Ask the Veterinarian/dog peeing
I have a soon to be 3 year old Morkie, not neutered ( I don't believe in it - I am a responsible dog owner) We can not get him to stop peeing in the house. (We also have a 90 pound un-neutred mutt - they are the best of friends and I just had a baby) We got him at 8 weeks and we lived in an apartment - which made it challenging - I tried everything to potty train him. We moved into a house and I thought perfect we will potty train again and it will be easier with the doggie door. But we are still having potty issues. And they seem to be getting worse. It used to be that he would just do it at night - so we left the light on outside thinking he didn't want to go in the dark by himself, or he would do it when we were gone, then it was he would potty in the house for like 3 weeks and then 1 week he would't potty in the house - almost like a PMS/menstral cycle. He used to only do it at night or when we were gone but now I will walk out of a room and then come back a little later and he's peed in there, and a lot of times its right by the doggie door. I have never seen him pee in the house - I feel like if I could see him do it I could correct it - he knows he's not suppose to I can look at him and he knows when I go to get the cleaner out that I found where he peed. I've tried everything - treats, no treats, kennel timeouts, scolding, staying outside, pheromones, ignoring it, showing it to him, the list goes on. I know some of it is marking his territory - I'm just wondering if there is any way to correct that without neutering? He does potty outside too, the majority is outside.
Congratulations on your new baby. Sleep while you can.:-)
I am going to try and answer your question as tactfully as I can, and that won't be easy for me as a vet tech (vet tech = pet advocate).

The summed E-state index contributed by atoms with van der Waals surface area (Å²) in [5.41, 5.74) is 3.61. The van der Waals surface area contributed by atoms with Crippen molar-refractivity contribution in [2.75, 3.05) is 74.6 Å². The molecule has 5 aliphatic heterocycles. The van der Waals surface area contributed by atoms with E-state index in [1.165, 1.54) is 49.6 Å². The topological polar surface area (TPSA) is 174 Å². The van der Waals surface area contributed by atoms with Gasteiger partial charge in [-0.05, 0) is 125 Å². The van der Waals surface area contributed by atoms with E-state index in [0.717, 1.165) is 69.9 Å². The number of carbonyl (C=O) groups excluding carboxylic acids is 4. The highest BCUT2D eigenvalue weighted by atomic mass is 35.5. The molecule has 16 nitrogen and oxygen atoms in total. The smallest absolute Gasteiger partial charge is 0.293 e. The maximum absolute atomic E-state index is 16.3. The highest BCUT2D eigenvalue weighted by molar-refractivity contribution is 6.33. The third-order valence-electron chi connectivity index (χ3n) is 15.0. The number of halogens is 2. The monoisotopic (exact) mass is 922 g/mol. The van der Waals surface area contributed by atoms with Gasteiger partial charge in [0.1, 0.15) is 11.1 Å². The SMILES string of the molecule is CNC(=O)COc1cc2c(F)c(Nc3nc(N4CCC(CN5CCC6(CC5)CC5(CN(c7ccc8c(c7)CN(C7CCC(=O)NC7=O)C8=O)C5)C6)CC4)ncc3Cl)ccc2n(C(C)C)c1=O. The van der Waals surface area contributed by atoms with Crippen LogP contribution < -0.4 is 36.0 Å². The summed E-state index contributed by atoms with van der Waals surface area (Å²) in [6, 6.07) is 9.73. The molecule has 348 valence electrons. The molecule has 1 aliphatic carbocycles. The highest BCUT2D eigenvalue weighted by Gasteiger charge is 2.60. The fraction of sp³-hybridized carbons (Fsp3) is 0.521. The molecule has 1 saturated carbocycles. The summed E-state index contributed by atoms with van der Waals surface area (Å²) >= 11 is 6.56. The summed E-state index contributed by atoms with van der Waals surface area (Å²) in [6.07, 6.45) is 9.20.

First of all, your statement "not neutered ( I don't believe in it - I am a responsible
dog owner)" is an oxymoron in the world of pets.
While I truly believe that you don't let your dogs run loose all over impregnating other dog owners bitches that are not spayed, the fact is that RESPONSIBLE
owners are the ones that do
spay and neuter their pets- no other options. Unless they are purebred show dogs that will be used for breeding, then anything less is not being responsible. You stated that both were mixes. So that's not the issue here.
Now, having said that, your dogs will NOT stop peeing all over simply because they are not neutered. They have no reason NOT to pee all over. That's a fact.
Outside they smell much, much more than you or I can. They can smell a dog in heat three miles away- good reason to lift a leg all over the place right there. They can smell other dogs- neutered or not, in the neighborhood - more reasons to lift legs all over the place.
Yes they are marking territory left and right. And it will not stop. They have a full range of hormones that will keep them marking, marking, marking. They have no reason (in their minds) to stop. They are driven by instinct and that is driven even more by hormones.
Did you know that over 65% of dogs that are hit by cars are un-neutered males seeking bitches in heat 3 miles away or more? Fact.
Did you know that un-neutered males have a much higher rate of prostate cancer, cancers of the rectum, peritoneum, colon and even breast cancers? Fact.
So your problem isn't just a behavioral issue, it's a physical (hormonal,etc.) issue that won't go away until these dogs are neutered.
I am sorry that I didn't give you the answer you were looking for, and I think that you already know that this is the problem as you hinted to it yourself.
I am curious as to why you don't believe in it. I hope that you believe in giving these dogs heartworm medicine, keeping them vaccinated, especially in Texas.
This year is going to be one of the worst for all parasites for dogs and cats- heartworm, ticks and fleas. Not to mention tick-borne diseases as well.
If you truly want to solve this problem without doing what is best for your dogs and having them both neutered, then you will probably have to consult a dog behavior specialist and use drugs to stop them. That to me, sounds a lot worse then a one-time cure of neutering.